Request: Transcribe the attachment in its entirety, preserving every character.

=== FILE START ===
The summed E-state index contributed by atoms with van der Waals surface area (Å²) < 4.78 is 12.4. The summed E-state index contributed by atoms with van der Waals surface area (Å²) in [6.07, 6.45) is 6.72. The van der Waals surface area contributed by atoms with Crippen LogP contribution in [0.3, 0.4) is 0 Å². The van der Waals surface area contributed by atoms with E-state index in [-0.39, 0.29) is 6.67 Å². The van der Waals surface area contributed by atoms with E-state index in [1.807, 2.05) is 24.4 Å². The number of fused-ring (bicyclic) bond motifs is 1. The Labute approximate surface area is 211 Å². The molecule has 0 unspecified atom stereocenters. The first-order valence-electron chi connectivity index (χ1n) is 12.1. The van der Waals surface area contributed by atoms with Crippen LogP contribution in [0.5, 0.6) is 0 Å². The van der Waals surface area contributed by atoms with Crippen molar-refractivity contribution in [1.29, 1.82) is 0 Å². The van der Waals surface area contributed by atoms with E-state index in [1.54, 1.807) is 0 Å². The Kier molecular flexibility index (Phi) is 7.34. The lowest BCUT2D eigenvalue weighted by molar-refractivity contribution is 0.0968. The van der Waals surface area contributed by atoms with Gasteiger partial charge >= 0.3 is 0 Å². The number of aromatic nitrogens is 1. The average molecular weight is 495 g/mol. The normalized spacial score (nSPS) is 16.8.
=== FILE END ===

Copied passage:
The summed E-state index contributed by atoms with van der Waals surface area (Å²) < 4.78 is 12.4. The summed E-state index contributed by atoms with van der Waals surface area (Å²) in [6.07, 6.45) is 6.72. The van der Waals surface area contributed by atoms with Crippen LogP contribution in [0.3, 0.4) is 0 Å². The van der Waals surface area contributed by atoms with E-state index in [-0.39, 0.29) is 6.67 Å². The van der Waals surface area contributed by atoms with E-state index in [1.807, 2.05) is 24.4 Å². The number of fused-ring (bicyclic) bond motifs is 1. The Labute approximate surface area is 211 Å². The molecule has 0 unspecified atom stereocenters. The first-order valence-electron chi connectivity index (χ1n) is 12.1. The van der Waals surface area contributed by atoms with Crippen LogP contribution in [0.5, 0.6) is 0 Å². The van der Waals surface area contributed by atoms with Crippen molar-refractivity contribution in [1.29, 1.82) is 0 Å². The van der Waals surface area contributed by atoms with E-state index in [1.54, 1.807) is 0 Å². The Kier molecular flexibility index (Phi) is 7.34. The lowest BCUT2D eigenvalue weighted by molar-refractivity contribution is 0.0968. The van der Waals surface area contributed by atoms with Gasteiger partial charge >= 0.3 is 0 Å². The number of aromatic nitrogens is 1. The average molecular weight is 495 g/mol. The normalized spacial score (nSPS) is 16.8.